|Homo sapiens||Homo sapiens||Moderate||NCBI|
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Overall Assessment of the AOP
Domain of Applicability
The present AOP should be considered specific to female germ cells exposed in the peri-ovulation period. The majority of data on this AOP were derived from experiments in mice. The available results on aneuploidy induction induced by the prototype tubulin-binding chemical colchicine in oocytes of species other than Mus musculus are qualitatively consistent with mouse data, in agreement with the similarities in the mechanism of action across several Phyla and the high degree of homology of tubulin across species. Evidence for microtubule depolymerization and spindle disorganization has been obtained in human oocytes exposed in culture to colchicine. This suggests that the MIE and KEs are conserved and would occur in human oocytes also. Therefore, the AOP should apply to any species that produce eggs.
Essentiality of the Key Events
Not all events within this AOP can be tested for essentiality. This is due to technical limitations at this time. However, there is one study demonstrating the essentiality of proper spindle organization for correct chromosome congression and segregation. Ou et al.  showed that depletion of the microtubule organizing centres (required for spindle organization) leads to increase in the incidence spindle and chromosome dynamic abnormalities. Moreover, studies with mice deficient in specific spindle assembly checkpoint proteins have an increase in the occurrence of high levels of aneuploid oocytes in these mice [McGuinness et al., 2009; reviewed in Mailhes and Marchetti, 2010].
Weight of Evidence Summary
Biological plausibility: The extensive knowledge about mechanisms of chromosome segregation in meiosis, and the experimental data on the effects of tubulin binders on aneuploidy induction in rodent oocytes provide overall sound strong biological plausibility to this AOP. The relationship between altered chromosomal alignment and segregation (KE3) and the generation of aneuploid oocytes (KE4) is the weakest link of the AOP.
Empirical support: Overall, the timescale of events, from the initial biochemical interactions (MIE) occurring within seconds to minutes of exposure, through disruption of spindle (KE2) and chromosome alignment and segregation in meiosis (KE3) occurring in the following hours, to the formation and ovulation of an aneuploid oocyte (KE4) and to its possible fertilization, which would occur later on, is fully coherent and consistent with the timeline of oocyte development and fertilization [Marchetti et al., 2016]. Moreover, examination of the incidence of events occurring across doses for KE2, KE3 and KE4 after in vitro exposure of oocytes to nocodazole [Shen et al., 2005] and 2-methoxyestradiol [Eichenlaub-Ritter et al., 2007] supports the order and linkages between the KEs across the AOP.
The comparison between the lowest effective concentrations inducing each subsequent event is complex because colchicine binding to tubulin and microtubule depolymerization are measured in acellular systems, whereas, spindle disorganization and altered chromosome alignment and segregation are mostly analysed in cultured oocytes, and induction of aneuploid oocytes and zygotes is assessed after treatment of laboratory rodents by intraperitoneal or oral administrations. Cells in culture may respond to chemical exposure with a different sensitivity than whole organisms [Sun et al., 2005], and a comparison between in vitro molar concentrations and mg/kg body weight of in vivo administered doses can be done only roughly, based on many assumptions. Furthermore, few in vitro experiments were aimed at identifying the Lowest Effective Tested Concentration, or were even conducted at multiple concentration levels. In many cases, experiments aimed to test the hypothesis that a given effect was elicited by chemical disruption of a certain process, and to do this, high doses were used. The published work shows that there is progressivity between dose, severity of spindle damage and degree of aneuploidy, from one to several involved chromosomes up to a complete inhibition of chromosome segregation and arrest of oocytes at meiosis I [Russo and Pacchierotti, 1988; Mailhes et al., 1990; Mailhes and Aardema, 1992; Mailhes et al., 1993a; Sun et al., 2005; Eichenlaub-Ritter et al., 2007].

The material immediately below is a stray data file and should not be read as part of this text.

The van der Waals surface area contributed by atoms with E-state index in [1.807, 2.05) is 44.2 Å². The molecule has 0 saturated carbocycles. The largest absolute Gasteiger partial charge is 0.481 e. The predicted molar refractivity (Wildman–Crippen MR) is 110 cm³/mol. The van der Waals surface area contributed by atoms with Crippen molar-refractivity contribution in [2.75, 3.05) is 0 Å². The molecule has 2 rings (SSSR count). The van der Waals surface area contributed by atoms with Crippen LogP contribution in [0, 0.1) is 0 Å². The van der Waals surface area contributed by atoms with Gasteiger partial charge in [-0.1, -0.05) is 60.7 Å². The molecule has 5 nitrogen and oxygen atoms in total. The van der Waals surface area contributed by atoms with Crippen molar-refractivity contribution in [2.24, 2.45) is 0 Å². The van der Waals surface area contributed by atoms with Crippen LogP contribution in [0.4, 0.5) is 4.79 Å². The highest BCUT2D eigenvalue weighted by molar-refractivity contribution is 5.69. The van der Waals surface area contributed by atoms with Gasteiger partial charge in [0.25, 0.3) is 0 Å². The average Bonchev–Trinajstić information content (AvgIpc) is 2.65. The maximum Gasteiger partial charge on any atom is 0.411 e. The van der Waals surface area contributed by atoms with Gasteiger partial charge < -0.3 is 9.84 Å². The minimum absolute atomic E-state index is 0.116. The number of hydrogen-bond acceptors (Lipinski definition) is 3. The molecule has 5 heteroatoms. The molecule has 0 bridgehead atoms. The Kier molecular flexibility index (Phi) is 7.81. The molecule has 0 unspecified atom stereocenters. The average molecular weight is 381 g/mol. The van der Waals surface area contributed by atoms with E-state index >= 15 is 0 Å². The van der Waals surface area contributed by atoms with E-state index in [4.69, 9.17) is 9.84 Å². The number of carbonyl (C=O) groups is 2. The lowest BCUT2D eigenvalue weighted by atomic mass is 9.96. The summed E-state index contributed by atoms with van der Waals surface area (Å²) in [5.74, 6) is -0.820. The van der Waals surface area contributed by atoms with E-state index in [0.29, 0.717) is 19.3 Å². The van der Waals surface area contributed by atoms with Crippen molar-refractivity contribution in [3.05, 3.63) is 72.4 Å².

?The extent of quantitative understanding of the various KERs in the overall hypothesised AOP is also critical in consideration of potential regulatory application. For some applications (e.g. doseresponse analysis in in depth risk assessment), quantitative characterisation of downstream KERs may be essential while for others, quantitative understanding of upstream KERs may be important (e.g., QSAR modelling for category formation for testing). Because evidence that contributes to quantitative understanding of the KER is generally not mutually exclusive with the empirical support for the KER, evidence that contributes to quantitative understanding should generally be considered as part of the evaluation of the weight of evidence supporting the KER (see Annex 1, footnote b). General guidance on the degree of quantitative understanding that would be characterised as weak, moderate, or strong is provided in Annex 2. Instructions To edit the “Quantitative Considerations” section, on an AOP page, in the upper right hand menu, click ‘Edit.’ This brings you to a page entitled, “Editing AOP.” Scroll down to the “Quantitative Considerations” section, where a text entry box allows you to submit text. In the upper right hand menu, click ‘Update AOP’ to save your changes and return to the AOP page. The new text should appear under the “Quantitative Considerations” section on the AOP page.
Considerations for Potential Applications of the AOP (optional)